To create a web application that utilizes the Vonage Voice API, we will need to create a Vonage Voice Application in the Dashboard. Navigate to Your Applications from the menu in the side nav. Generate a new application with any name you choose and then select "Generate public and private key". This will download the private.key file to your computer. Once we begin creating our Hanami application, we will move that file to its root folder.

Make sure to turn on the "Voice" capability under Capabilities when creating the application. Once you are done, click Save. If you forget to click Save, then the public and private key information will not persist in the Vonage application, and you will need to generate a new public and private key pair all over again.

Voice applications in Vonage require externally accessible webhook addresses to be provided for data from the Vonage Voice API. In this tutorial, we are not going to do anything with this data. Still, it is good practice in production environments when working with webhooks to, at the very least, acknowledge the information being sent from the API. You can use ngrok to make your local development environment externally accessible when creating or working on an application. If you have never used ngrok before, you can follow this tutorial for instructions on how to set it up and use it in your Vonage application.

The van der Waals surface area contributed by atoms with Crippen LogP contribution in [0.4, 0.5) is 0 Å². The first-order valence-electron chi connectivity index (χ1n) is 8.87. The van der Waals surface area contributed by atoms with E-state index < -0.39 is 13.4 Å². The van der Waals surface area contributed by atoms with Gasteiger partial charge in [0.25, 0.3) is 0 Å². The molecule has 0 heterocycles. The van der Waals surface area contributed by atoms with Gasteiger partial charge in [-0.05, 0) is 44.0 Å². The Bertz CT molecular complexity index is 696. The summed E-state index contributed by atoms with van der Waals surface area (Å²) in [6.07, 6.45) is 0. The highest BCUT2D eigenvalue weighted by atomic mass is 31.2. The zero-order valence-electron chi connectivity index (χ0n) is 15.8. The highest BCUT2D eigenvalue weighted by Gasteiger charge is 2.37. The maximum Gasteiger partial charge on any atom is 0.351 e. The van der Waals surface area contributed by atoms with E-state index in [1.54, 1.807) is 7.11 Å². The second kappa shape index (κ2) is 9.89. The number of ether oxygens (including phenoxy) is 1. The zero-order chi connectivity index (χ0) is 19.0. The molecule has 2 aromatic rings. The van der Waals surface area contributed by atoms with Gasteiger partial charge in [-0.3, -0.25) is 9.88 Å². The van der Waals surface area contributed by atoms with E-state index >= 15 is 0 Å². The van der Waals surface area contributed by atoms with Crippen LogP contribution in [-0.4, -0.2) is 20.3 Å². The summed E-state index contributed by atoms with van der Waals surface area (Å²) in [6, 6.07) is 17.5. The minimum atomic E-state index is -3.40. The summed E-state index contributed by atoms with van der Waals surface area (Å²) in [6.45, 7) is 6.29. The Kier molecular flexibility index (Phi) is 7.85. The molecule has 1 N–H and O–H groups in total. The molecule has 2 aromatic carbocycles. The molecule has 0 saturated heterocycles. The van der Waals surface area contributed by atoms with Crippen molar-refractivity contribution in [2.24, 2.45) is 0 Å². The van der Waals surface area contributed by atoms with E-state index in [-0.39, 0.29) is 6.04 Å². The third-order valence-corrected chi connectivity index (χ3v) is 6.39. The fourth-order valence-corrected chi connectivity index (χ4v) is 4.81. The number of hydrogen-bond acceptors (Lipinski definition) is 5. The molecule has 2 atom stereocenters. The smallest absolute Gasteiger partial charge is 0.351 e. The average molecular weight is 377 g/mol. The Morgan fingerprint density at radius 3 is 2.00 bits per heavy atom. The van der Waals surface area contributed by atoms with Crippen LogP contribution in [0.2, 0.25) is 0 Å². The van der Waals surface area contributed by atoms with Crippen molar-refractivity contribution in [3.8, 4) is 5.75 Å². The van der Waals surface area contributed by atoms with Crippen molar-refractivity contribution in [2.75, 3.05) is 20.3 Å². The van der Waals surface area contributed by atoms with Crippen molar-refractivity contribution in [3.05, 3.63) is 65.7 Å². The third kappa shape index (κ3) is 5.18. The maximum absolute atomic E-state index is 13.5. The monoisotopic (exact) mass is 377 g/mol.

After you finish creating the Voice application in the Dashboard, you will have an application ID. This will be important in our app, so make a note of it.

Now that we have a Vonage Voice application and a Vonage virtual number, we are ready to build our app!

Create a Hanami App

The first step in our new application is to initialize it. From the command line run:

$ hanami new voice_app --database=postgres
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This will create a new directory called voice_app from where we executed this command with the scaffolding of a web app using PostgreSQL for the database. Go ahead and change into that directory and open it up with your preferred code editor.

We can now start writing the code for our text-to-speech application.

Install the Vonage Ruby SDK